Chloroform required greater skill to administer than ether as a little might produce pain-free surgery, but too much could paralyze the lungs. American military doctors began using ether as an anesthetic on the battlefield during the Mexican-American War. Although chloroform’s use during surgeries had been discovered by this time, it was not yet in widespread use. Tragically, Dr Guthrie’s son, Capt. Edwin Guthrie, suffered two agonizing amputations during that conflict, ironically without the benefit of his father’s discovery. A letter by Dr Guthrie to his daughter informing her about the anesthetic properties of chloroform also sent news of her brother’s death.
During the Civil War, chloroform became more popular due to its faster-acting nature and a large number of positive reports of its use during the Crimean War in the 1850s. Chloroform was used whenever it was available to reduce the pain and trauma of amputation or other procedures. Years later, writing Dr. Guthrie’s grandson, Ossian Guthrie, from the War Department on 24 May 1887, John Moore, the Surgeon General of the United States estimated that during the 4 years of the Civil War from 1861-1865 over 1 million pounds of chloroform had been used for medical procedures and surgeries.
Amongst other more prominent discoveries was the conversion of potato starch into a sugar resulting in molasses.
Guthrie’s extensive research with gunpowder led to the development of the Percussion Pill, sold as “Water Proof, Percussion Priming” a form of percussion powder for firearms and the punch lock to ignite it, making the flintlock musket obsolete. It was used by the U.S. Army until the end of the Civil War.
In January 1991, the Guthrie Ambulatory Health Care Clinic at Fort Drum, NY was named in honor of Dr Samuel Guthrie. The Jefferson Community College offers science classes in the fields of chemistry, biology, physics, and zoology at the Guthrie Building.
DR. SAMUEL GUTHRIE, JR.
Guthrie Family Group: GFG2A – Branch F
Parents: Dr Samuel Guthrie, Sr (1756-1808) and Sarah (MNU)
Birth: 1782 in Brimfield, Hampden, Massachusetts, USA
Occupations: Physician, Surgeon, Distiller, Chemist, and Inventor
Marriage: Sybil Sexton in 1804 in Smyrna, New York, USA
Military Service: War of 1812 – Examining Surgeon
Death: 19 October 1848 (aged 65-66) at Sacket’s Harbor, New York, USA
Burial: Lakeside Cemetery, Sacket’s Harbor, Jefferson, New York, USA
Parents: Elijah Sexton (1754CT-1839NY) and Sybil Spencer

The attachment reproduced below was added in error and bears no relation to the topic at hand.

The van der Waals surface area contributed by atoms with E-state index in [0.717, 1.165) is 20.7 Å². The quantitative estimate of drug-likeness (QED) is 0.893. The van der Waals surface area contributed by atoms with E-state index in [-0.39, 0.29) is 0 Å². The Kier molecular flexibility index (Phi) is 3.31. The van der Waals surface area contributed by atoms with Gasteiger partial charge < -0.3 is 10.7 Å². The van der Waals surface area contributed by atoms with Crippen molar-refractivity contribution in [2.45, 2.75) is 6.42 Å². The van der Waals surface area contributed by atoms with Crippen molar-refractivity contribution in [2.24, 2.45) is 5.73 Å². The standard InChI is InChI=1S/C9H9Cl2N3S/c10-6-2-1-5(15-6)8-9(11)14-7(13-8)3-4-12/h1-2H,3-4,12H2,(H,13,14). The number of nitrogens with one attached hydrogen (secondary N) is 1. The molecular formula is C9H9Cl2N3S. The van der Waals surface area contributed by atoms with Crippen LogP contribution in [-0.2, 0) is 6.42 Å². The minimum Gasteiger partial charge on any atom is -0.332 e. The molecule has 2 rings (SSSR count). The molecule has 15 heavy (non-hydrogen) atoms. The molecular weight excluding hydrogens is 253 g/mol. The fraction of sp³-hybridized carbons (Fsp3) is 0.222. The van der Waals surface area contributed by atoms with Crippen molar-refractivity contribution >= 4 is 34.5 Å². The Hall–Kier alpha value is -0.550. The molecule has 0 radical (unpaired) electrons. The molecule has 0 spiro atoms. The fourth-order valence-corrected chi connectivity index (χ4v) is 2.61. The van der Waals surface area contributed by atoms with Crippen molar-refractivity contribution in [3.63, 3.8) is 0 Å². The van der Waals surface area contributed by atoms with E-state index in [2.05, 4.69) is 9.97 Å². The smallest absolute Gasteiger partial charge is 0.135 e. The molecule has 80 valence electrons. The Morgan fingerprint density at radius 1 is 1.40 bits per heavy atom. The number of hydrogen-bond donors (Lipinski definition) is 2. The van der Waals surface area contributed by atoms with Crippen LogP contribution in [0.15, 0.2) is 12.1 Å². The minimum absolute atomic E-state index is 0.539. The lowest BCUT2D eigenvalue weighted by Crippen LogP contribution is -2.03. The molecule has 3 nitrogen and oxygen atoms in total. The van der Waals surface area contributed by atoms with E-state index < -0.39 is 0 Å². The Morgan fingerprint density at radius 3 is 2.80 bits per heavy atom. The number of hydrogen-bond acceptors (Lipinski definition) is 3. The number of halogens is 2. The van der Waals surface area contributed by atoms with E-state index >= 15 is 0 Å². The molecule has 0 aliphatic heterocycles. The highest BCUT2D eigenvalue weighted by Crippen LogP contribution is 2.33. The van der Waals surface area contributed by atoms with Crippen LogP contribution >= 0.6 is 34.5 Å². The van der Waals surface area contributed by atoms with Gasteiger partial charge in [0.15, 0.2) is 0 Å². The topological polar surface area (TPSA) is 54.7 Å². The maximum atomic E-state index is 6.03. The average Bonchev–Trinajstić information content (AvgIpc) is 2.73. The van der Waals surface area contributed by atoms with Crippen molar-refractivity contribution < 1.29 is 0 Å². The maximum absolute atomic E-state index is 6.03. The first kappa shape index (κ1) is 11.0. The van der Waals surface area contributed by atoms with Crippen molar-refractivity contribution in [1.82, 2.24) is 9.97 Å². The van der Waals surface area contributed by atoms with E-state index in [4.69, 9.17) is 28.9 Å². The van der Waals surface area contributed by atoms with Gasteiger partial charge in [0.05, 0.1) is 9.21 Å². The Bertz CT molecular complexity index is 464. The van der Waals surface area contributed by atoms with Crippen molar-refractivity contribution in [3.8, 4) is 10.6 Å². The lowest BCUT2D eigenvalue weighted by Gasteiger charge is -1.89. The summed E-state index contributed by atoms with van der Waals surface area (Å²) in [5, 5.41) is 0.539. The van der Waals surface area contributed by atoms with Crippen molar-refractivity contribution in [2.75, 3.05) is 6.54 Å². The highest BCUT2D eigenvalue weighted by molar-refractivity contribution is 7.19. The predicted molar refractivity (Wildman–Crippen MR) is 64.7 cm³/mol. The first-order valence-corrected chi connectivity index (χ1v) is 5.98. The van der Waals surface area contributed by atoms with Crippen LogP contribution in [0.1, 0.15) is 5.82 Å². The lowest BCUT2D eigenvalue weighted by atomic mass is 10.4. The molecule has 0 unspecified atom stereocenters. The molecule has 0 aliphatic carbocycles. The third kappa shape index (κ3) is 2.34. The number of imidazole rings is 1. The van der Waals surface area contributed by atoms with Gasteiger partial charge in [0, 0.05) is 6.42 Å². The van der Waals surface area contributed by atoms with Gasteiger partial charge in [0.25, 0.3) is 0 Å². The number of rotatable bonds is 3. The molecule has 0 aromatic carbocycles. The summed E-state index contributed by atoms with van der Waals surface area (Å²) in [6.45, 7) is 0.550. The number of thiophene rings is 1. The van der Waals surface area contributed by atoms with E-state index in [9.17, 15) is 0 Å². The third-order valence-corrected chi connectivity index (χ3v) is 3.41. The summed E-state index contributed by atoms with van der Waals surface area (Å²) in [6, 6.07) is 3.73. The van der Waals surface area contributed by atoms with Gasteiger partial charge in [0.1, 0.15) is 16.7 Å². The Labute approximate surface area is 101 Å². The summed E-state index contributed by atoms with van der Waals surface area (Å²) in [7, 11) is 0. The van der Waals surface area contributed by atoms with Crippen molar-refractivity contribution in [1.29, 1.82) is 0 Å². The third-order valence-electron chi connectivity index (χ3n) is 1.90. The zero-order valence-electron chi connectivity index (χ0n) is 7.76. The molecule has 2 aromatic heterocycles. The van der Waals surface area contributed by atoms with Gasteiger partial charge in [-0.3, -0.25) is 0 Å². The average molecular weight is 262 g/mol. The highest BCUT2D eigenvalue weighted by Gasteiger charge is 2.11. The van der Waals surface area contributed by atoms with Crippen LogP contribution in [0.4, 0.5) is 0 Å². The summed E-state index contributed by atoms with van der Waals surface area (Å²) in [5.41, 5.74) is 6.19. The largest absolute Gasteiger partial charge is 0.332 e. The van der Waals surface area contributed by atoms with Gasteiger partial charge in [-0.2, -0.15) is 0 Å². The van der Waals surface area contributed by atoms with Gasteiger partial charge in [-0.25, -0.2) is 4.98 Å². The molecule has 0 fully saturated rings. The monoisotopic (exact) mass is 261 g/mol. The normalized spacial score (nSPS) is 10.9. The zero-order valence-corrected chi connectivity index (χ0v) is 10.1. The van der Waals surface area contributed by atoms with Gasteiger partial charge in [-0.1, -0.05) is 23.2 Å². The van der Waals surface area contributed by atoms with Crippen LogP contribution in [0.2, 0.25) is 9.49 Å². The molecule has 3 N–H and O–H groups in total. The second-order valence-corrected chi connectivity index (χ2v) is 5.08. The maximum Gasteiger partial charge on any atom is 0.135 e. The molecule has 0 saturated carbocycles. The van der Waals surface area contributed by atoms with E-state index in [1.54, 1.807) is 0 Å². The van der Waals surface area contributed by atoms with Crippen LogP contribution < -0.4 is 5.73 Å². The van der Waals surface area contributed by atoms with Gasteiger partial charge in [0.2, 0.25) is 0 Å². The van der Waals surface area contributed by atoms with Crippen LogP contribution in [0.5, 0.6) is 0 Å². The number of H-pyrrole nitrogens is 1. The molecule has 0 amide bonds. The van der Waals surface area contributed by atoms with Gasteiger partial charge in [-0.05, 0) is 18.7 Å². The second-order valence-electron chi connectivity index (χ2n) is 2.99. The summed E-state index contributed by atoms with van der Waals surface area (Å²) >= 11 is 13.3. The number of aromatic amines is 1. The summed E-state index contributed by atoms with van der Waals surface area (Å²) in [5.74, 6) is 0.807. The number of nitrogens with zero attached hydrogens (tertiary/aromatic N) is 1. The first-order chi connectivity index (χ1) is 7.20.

Birth: 3 Apr 1787 at Somers, Tolland, Connecticut, USA
Guthrie Children: Alfred (1805), Edwin B (1806), Harriet (1810), Cynthia (1823)
Death: 16 Feb 1840 (aged 52) at Jewettsville, near Sacket’s Harbor, Jefferson, New York, USA
Burial: Lakeside Cemetery, Sacket’s Harbor, Jefferson, New York, USA
THE FAMILY TIMELINE & NOTES:
1727: John Guthrie and Abigail Coe, the great-grandparents of Dr Samuel Guthrie were married 11 June 1727 in Stratford, Fairfield, Connecticut. John was reportedly born in America in 1700, the youngest of 4 Guthrie sons of Scottish immigrant John Guthrie, Sr, who was in the iron manufacturing business.
1755: James Guthrie Sr, the grandfather of Dr Samuel Guthrie was born on 5 April 1732 in Stratford, Fairfield, CT. He married Abigail Betts on 17 July 1755 in Woodbury, Litchfield, CT. They were parents to nine children, the eldest of which was Dr Samuel Guthrie, Sr, the father of our subject.
1771: James & Abigail Guthrie moved their family from Connecticut to Lenox, Berkshire, Massachusetts where they joined the First Congregational Church. James Guthrie, Sr was a farmer, but involved in local politics. His descendants credit him with helping to draw up important town documents, and he is one of the signers of the Lenox Covenant of 1774, a Non-Importation pledge considered to be a precursor to the Declaration of Independence.
1775 – 1783: During the American Revolution, the Guthrie family took up arms against the British to fight for the patriot cause. James Guthrie Sr, eldest son Samuel (the father of our subject), James Jr, Joseph, and Benjamin are listed among local militia men and colonial army regulars.
Near the end of the war, presumably prior to 1782, Samuel Guthrie married Sarah, whose maiden name remains undocumented. Samuel studied medicine and became a local physician and surgeon.
1782: According to family memoirs, Dr. Samuel Guthrie Jr was born in Brimfield, Hampden, Massachusetts, as was his brother James Guthrie in 1784. “The Guthrie homestead was pleasantly located in the outskirts of Brimfield village, nearly opposite the ancient cemetery on the banks of the Quinnebaug river, which is spanned nearby with a bridge long known as Guthrie’s bridge.” This purchase was made 29 Feb 1796. If the family was living in Brimfield in 1782, it is not reflected in the local deeds.
Their mother Sarah died between 1784-1789. The widower remarried to Mrs. Anna (Bicknell) Wickmal on 9 August 1789 in Stafford, Tolland, Connecticut. She brought a daughter, Anne, into the family whom Samuel adopted and had baptized under the name Anne Guthrie on 26 Dec 1802. They had two sons of their own, Rufus (1792) and Alfred (1798).
1796: Dr Samuel Guthrie Sr was also a Freemason and one of 12 Masons from the vicinity of Brimfield and Monson to petition the Grand Lodge of Massachusetts for the establishment of a lodge in Monson, which was granted. A charter was enacted on 13 Dec 1796 under the name of Thomas Lodge, and signed by the Most Worshipful Grandmaster, Paul Revere. Dr Guthrie was selected as its first master, “an office he filled until 1802 with credit to himself and to the lodge.”